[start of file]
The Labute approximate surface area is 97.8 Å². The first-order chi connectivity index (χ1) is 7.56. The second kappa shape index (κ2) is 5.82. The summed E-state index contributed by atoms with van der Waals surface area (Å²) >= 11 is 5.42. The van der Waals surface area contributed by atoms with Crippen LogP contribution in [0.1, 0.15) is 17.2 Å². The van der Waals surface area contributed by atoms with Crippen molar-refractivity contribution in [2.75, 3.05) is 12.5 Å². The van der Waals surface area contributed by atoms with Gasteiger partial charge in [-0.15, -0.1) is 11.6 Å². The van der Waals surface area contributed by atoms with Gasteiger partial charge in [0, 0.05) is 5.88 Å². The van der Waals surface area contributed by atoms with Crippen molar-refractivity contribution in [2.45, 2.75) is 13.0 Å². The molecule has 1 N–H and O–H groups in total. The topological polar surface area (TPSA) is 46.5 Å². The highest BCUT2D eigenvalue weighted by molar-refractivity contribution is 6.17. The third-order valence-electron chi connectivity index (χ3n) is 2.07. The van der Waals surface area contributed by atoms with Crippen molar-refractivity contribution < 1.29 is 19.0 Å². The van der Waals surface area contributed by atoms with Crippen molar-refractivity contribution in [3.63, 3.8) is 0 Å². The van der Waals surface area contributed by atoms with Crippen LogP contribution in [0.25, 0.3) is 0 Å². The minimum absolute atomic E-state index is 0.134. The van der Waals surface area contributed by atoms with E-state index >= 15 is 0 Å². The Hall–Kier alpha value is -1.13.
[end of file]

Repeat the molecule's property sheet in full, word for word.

The Labute approximate surface area is 97.8 Å². The first-order chi connectivity index (χ1) is 7.56. The second kappa shape index (κ2) is 5.82. The summed E-state index contributed by atoms with van der Waals surface area (Å²) >= 11 is 5.42. The van der Waals surface area contributed by atoms with Crippen LogP contribution in [0.1, 0.15) is 17.2 Å². The van der Waals surface area contributed by atoms with Crippen molar-refractivity contribution in [2.75, 3.05) is 12.5 Å². The van der Waals surface area contributed by atoms with Gasteiger partial charge in [-0.15, -0.1) is 11.6 Å². The van der Waals surface area contributed by atoms with Gasteiger partial charge in [0, 0.05) is 5.88 Å². The van der Waals surface area contributed by atoms with Crippen molar-refractivity contribution in [2.45, 2.75) is 13.0 Å². The molecule has 1 N–H and O–H groups in total. The topological polar surface area (TPSA) is 46.5 Å². The highest BCUT2D eigenvalue weighted by molar-refractivity contribution is 6.17. The third-order valence-electron chi connectivity index (χ3n) is 2.07. The van der Waals surface area contributed by atoms with Crippen molar-refractivity contribution < 1.29 is 19.0 Å². The van der Waals surface area contributed by atoms with Crippen molar-refractivity contribution in [3.63, 3.8) is 0 Å². The van der Waals surface area contributed by atoms with Crippen LogP contribution in [0.25, 0.3) is 0 Å². The minimum absolute atomic E-state index is 0.134. The van der Waals surface area contributed by atoms with E-state index >= 15 is 0 Å². The Hall–Kier alpha value is -1.13.